Ai’s film is typical of the recent wave of Chinese documentaries that focus on the Kafkaesque insanity of that country’s bureaucracy, and approach film not as a precious art but as a critical means to survey the state. Zhu Rikun’s The Questioning (2013), a single-take film documenting the director’s confrontation with police in his hotel room, essentially serves as evidence of human rights violations. Its underlying absurdity was perhaps exceeded only by Li Hongqi’s Hooly Bible (2013). Set in a dismal debt-collection office and an equally oppressive nightclub, and featuring a comically endless search for a parking space, the film presents an existential nightmare set in China’s lowest depths. An immersion in aimlessness so complete as to feel utterly interminable, the film is all the more discomfiting for the absence of any context. Poet and fiction filmmaker Hongqi (Winter Vacation, 2011) lets us speculate on circumstances surrounding his subjects—the thuggish collectors trading violent anecdotes and the bored twentysomething prostitutes awaiting clients—and to what degree the film is in fact fiction.

A more intimate version of hell is presented in Atlas (2013), the second feature by Antoine D’Agata. The controversial Magnum photographer and provocateur has spent the past twenty years documenting his participation in sordid scenarios of sex and addiction. Altas was shot in more than twenty cities around the world, but essentially takes place in the same abysmal room, where D’Agata chain-smokes meth, shoots up, and has sex with prostitutes. Profoundly unsettling politics underlying D’Agata’s longtime relationship with these women aside, the film is essentially a confession of the deepest and darkest kind. Its unremitting mood and static images produce a dramatic stasis that may serve the project conceptually but which undermines any emotional connection. It’s essentially a slide show, and is perhaps best experienced as one.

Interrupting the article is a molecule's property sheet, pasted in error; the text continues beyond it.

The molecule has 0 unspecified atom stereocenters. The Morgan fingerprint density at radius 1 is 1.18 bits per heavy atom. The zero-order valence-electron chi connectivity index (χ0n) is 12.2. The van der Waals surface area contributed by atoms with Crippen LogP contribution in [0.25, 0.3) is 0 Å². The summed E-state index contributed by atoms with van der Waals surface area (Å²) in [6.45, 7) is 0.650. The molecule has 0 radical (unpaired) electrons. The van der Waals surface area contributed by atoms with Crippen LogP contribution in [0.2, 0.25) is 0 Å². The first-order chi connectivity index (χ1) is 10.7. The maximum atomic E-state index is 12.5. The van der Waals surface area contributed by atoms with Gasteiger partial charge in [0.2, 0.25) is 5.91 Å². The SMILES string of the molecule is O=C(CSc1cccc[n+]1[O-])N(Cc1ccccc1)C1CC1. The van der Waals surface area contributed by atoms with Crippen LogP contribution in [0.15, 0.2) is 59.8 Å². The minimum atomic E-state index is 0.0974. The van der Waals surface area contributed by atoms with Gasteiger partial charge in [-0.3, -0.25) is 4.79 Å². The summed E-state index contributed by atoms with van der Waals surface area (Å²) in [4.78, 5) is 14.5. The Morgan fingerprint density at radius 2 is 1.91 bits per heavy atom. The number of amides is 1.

D’Agata would likely subscribe to Artaud’s “It’s better to be than to obey,” a sentiment invoked by French-Algerian director Narimane Mari at the end of Bloody Beans, which took the festival’s top prize. Mari’s film is concerned with transgressing historical reality through an imaginative reenactment of Algeria’s independence performed by a group of children. Culminating in a hypnotic nocturnal graveyard shadow play—at once playful and menacing—the film marries postcolonial critique with the anarchic spirit of Jean Vigo. Reenactment and collective history are also integral to The Filmballad of Mamadada, a feminist biopic of little-known lesbian dadaist Elsa von Freytag-Loringhoven that includes contributions by more than fifty filmmakers and uses an exquisite corpse structure. Inspired in part by Ulrike Müller’s Herstory Inventory (Müller also narrates the film), first-time filmmakers Lily Benson and Cassandra Guan orchestrate a playful and chaotic experiment that posits a return to a grand collective narrative via the postqueer populism of YouTube and crowdsourcing.

Jĝrgen Leth’s collective portrait Life in Denmark (1972) closed the festival. (The Danish auteur of experimental documentary was being honored for his fiftieth year in filmmaking.) Recalling Warhol in its deadpan tone and advertising-savvy aesthetics, Leth’s ironic take on the ethnographic film was perhaps the perfect conclusion to a festival that has a predilection for looking backward to move the genre of documentary forward.

Paul Dallas

The eleventh Copenhagen International Documentary Film Festival (CPH:DOX) ran November 7–17.